Web Design Tools for Free

I don’t consider myself a design guru, but I do like to dabble in CSS, PHP, and Javascript — at least enough to make my blog look nice. I’m a relative purist when it comes to web design, so I rarely step outside of the text editor/web browser development duo. Occasionally, however, I need some help. Luckily, I use a Mac, which means I don’t have to shell out big bucks for simple applications.

My top five design tools are available exclusively for OSX — and they’re all free too.


Of all the programs that I use most on my Powerbook, TextWrangler is second only to Firefox. The folks at Bare Bones Software have outdone themselves with this amazingly powerful and easy to use text editor.

By default, it will detect the type of file you’re working on (be it PHP, CSS, whatever) and highlights code appropriately. It’s hands down the easiest way to tell if your code is correct before sending it to the compiler. To top it all off, it’s completely free.

Universal Access: Zoom

Enabling the Zoom feature of Apple’s Universal Access preference pane brings a new definition to the words pixel perfect. I use the Zoom shortcut (Cmd Shift =) on a daily basis to get a better view of my CSS elements. It’s fast and efficient, plus, it wows your friends. Just make sure you disable “Smooth images” in the options, otherwise you get won’t get a pixel-level view.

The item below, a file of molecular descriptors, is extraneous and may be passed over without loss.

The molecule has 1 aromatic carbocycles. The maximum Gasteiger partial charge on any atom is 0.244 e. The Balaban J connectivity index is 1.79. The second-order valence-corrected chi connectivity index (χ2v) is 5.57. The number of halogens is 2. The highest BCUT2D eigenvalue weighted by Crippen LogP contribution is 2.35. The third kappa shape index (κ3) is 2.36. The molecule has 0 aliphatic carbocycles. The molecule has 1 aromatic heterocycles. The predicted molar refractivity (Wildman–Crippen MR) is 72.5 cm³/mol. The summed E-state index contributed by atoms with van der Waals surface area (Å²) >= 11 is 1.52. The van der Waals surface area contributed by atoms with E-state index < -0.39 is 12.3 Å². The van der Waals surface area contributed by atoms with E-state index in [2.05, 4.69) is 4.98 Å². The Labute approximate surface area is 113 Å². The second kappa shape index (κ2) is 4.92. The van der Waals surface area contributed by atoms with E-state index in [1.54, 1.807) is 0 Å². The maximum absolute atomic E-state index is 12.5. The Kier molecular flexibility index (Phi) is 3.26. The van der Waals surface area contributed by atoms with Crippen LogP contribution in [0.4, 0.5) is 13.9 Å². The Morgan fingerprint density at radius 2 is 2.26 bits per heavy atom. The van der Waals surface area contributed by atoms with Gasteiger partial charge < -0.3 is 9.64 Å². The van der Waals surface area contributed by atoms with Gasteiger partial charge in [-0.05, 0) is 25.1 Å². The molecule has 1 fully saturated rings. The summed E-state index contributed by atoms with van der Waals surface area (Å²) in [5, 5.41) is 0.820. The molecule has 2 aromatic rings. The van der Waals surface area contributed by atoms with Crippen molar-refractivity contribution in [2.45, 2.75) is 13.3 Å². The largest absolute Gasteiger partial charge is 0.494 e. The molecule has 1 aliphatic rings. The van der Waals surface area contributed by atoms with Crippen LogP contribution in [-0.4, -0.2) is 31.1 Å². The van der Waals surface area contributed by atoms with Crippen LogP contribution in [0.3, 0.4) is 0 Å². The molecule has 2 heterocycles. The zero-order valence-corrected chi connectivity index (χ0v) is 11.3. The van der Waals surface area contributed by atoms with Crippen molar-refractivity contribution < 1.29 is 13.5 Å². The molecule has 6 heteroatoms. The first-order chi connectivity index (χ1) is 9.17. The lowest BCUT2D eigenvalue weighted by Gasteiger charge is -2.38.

I also like to use the Universal Access pane to invert the screen colors. It’s a nice change of pace that helps me break into some new color schemes.

This feature comes standard with OSX, so no download or payment required. Can you feel the love?

ColourMod Dashboard Widget

There was a time when I used to fire up Photoshop just to use the color browser. Waiting around for Photoshop to load just to get a hexadecimal value? Silly me.

There are a myriad of color pickers out there for OSX, but I choose to use one of the simplest: ColourMod. It lives in my Dashboard and waits until I need it. It does nothing more than what I need it to — quick access to a color wheel and value converter. Like the rest, it’s free.

WebKit Inspector

If you’re brave enough to grab a nightly build of WebKit, the open-source engine behind Apple’s Safari, you’ll be rewarded with one of the slickest-looking DOM inspectors on the block. In a style befitting Apple’s pro line of applications, the inspector gives you a quick look into your website’s DOM tree.

WebKit Inspector

If you have WebKit on your machine (it’s beta, but it’s remarkably stable, so don’t worry yourself much about runnign it), you can spawn the inspector by Ctrl-clicking an element and selecting “Inspect Element.” If you’re into CSS or Javascript and consider yourself a power-user, it’s a must-have.


Okay, so FireBug isn’t Mac exclusive at all, but I’m pretty sure Jow Hewitt wrote it on a Mac. If you love writing web scripts, FireBug is your best friend. The Firefox addon effectively combines Javascript/AJAX, DOM, CSS, and XHTML debugging into one console, meaning you can spend less time navigating through your debugger and more time fixing bugs.


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